It started with a question about a lifetime’s dream on a walk with tech investor Yuri Milner.

At the beginning of the great pandemic, former NCI chief and inveterate biotech entrepreneur Rick Klausner and the Facebook billionaire would traipse Los Altos Hills in Silicon Valley Saturday mornings and talk about ideas.

Milner’s question on one of those mornings on foot: “What do you want to do?”

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FDA+ roundup: FDA's neu­ro­science deputy de­parts amid on­go­ing Aduhelm in­ves­ti­ga­tions; Califf on the ropes?

Amid increased scrutiny into the close ties between FDA and Biogen prior to the controversial accelerated approval of Aduhelm, the deputy director of the FDA’s office of neuroscience has called it quits after more than two decades at the agency.

Eric Bastings will now take over as VP of development strategy at Ionis Pharmaceuticals, the company said Wednesday, where he will provide senior clinical and regulatory leadership in support of Ionis’ pipeline.

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CBO: Medicare ne­go­ti­a­tions will ham­per drug de­vel­op­ment more than pre­vi­ous­ly thought

As President Biden’s Build Back Better Act — and, with it, potentially the Democrats’ last shot at major drug pricing reforms in the foreseeable future — remains on life support, the Congressional Budget Office isn’t helping their case.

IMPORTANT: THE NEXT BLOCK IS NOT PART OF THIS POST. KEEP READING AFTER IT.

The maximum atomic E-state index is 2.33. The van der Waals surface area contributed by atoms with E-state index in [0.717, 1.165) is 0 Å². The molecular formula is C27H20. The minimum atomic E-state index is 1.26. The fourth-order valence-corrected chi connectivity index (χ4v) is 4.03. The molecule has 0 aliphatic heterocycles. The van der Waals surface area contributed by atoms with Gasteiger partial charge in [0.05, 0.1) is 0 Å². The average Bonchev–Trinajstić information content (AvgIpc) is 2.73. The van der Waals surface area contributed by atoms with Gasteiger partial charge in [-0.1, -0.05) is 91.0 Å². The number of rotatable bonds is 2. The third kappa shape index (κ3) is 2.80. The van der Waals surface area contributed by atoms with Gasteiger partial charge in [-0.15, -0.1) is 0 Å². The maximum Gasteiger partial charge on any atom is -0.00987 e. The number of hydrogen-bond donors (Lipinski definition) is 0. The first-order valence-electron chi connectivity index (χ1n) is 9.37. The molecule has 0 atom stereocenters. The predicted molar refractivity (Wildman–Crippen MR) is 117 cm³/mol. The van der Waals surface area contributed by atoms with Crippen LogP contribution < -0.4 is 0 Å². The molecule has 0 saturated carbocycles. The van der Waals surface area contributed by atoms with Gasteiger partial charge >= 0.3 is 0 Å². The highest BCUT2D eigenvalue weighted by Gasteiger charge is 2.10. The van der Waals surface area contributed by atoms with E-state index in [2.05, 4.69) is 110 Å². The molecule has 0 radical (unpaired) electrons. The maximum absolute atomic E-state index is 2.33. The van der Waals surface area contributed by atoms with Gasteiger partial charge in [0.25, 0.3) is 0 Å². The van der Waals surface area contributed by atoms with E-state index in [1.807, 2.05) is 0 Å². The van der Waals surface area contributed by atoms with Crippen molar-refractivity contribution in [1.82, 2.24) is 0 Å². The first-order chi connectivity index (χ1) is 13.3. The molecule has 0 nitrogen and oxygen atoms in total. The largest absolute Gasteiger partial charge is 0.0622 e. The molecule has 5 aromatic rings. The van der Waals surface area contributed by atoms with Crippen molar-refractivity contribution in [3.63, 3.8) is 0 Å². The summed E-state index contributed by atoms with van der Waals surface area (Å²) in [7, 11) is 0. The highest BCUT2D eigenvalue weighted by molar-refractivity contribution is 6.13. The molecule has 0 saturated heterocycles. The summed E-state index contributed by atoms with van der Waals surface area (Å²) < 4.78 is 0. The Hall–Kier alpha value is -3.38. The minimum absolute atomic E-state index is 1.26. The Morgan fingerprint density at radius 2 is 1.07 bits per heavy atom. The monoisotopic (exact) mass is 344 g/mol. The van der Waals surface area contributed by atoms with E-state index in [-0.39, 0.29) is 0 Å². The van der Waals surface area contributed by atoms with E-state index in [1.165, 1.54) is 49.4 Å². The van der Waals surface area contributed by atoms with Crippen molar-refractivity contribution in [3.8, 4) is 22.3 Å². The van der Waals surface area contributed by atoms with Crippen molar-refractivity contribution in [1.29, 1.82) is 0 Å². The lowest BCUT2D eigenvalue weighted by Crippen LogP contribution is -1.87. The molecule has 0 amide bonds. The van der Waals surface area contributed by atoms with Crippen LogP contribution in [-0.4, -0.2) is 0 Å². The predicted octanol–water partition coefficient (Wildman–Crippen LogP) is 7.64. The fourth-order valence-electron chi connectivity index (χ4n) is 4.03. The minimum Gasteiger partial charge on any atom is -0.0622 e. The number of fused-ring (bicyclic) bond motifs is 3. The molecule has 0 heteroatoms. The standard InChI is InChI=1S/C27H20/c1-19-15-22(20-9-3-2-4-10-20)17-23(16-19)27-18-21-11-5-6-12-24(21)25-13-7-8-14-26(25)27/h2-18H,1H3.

The CBO last week released a new slide deck, outlining an update to its model on how Medicare negotiations might take a bite out of new drugs making it to market. The new model estimates a 10% long-term reduction in the number of new drugs, whereas a previous CBO report from August estimated that 8% fewer new drugs will enter the market over 30 years.

Joshua Brumm, Dyne Therapeutics CEO

FDA or­ders DMD tri­al halt, rais­ing ques­tions about a whole class of promis­ing drugs

Dyne Therapeutics’ stock took a nasty hit this morning after the biotech put out word that the FDA had slapped a clinical hold on their top program for Duchenne muscular dystrophy. And now speculation is bouncing around Biotwitter that there could be a class effect at work here that would implicate other drug developers in the freeze.

Dyne execs didn’t have a whole lot to say about why the FDA sidelined their IND for DYNE-251 in DMD while “requesting additional clinical and non-clinical information for” the drug.

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Sec­ondary patents prove to be key in biosim­i­lar block­ing strate­gies, re­searchers find

While the US biosimilars industry has generally been a disappointment since its inception, with FDA approving 33 biosimilars since 2015, just a fraction of those have immediately followed their approvals with launches. And more than a handful of biosimilars for two of the biggest blockbusters of all time — AbbVie’s Humira and Amgen’s Enbrel — remain approved by FDA but still have not launched because of legal settlements.